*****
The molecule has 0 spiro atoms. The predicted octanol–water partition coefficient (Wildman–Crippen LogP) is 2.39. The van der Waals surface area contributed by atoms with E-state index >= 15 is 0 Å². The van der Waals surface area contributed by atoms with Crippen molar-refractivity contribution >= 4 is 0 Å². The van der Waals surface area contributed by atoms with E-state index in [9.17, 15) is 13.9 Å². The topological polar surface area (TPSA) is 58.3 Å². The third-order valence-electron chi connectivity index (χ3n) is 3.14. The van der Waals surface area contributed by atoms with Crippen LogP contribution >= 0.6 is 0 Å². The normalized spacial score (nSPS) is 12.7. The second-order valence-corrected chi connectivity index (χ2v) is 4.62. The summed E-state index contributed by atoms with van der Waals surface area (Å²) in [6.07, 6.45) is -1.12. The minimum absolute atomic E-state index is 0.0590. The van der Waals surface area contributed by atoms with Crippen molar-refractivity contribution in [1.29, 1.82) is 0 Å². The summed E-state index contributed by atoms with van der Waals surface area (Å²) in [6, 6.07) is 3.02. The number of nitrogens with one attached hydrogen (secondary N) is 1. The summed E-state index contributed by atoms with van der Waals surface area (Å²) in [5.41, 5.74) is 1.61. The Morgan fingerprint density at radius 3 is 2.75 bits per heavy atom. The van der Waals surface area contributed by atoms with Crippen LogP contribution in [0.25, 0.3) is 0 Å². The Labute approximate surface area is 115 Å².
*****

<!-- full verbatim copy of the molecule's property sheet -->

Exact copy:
The molecule has 0 spiro atoms. The predicted octanol–water partition coefficient (Wildman–Crippen LogP) is 2.39. The van der Waals surface area contributed by atoms with E-state index >= 15 is 0 Å². The van der Waals surface area contributed by atoms with Crippen molar-refractivity contribution >= 4 is 0 Å². The van der Waals surface area contributed by atoms with E-state index in [9.17, 15) is 13.9 Å². The topological polar surface area (TPSA) is 58.3 Å². The third-order valence-electron chi connectivity index (χ3n) is 3.14. The van der Waals surface area contributed by atoms with Crippen LogP contribution >= 0.6 is 0 Å². The normalized spacial score (nSPS) is 12.7. The second-order valence-corrected chi connectivity index (χ2v) is 4.62. The summed E-state index contributed by atoms with van der Waals surface area (Å²) in [6.07, 6.45) is -1.12. The minimum absolute atomic E-state index is 0.0590. The van der Waals surface area contributed by atoms with Crippen molar-refractivity contribution in [1.29, 1.82) is 0 Å². The summed E-state index contributed by atoms with van der Waals surface area (Å²) in [6, 6.07) is 3.02. The number of nitrogens with one attached hydrogen (secondary N) is 1. The summed E-state index contributed by atoms with van der Waals surface area (Å²) in [5.41, 5.74) is 1.61. The Morgan fingerprint density at radius 3 is 2.75 bits per heavy atom. The van der Waals surface area contributed by atoms with Crippen LogP contribution in [0.25, 0.3) is 0 Å². The Labute approximate surface area is 115 Å².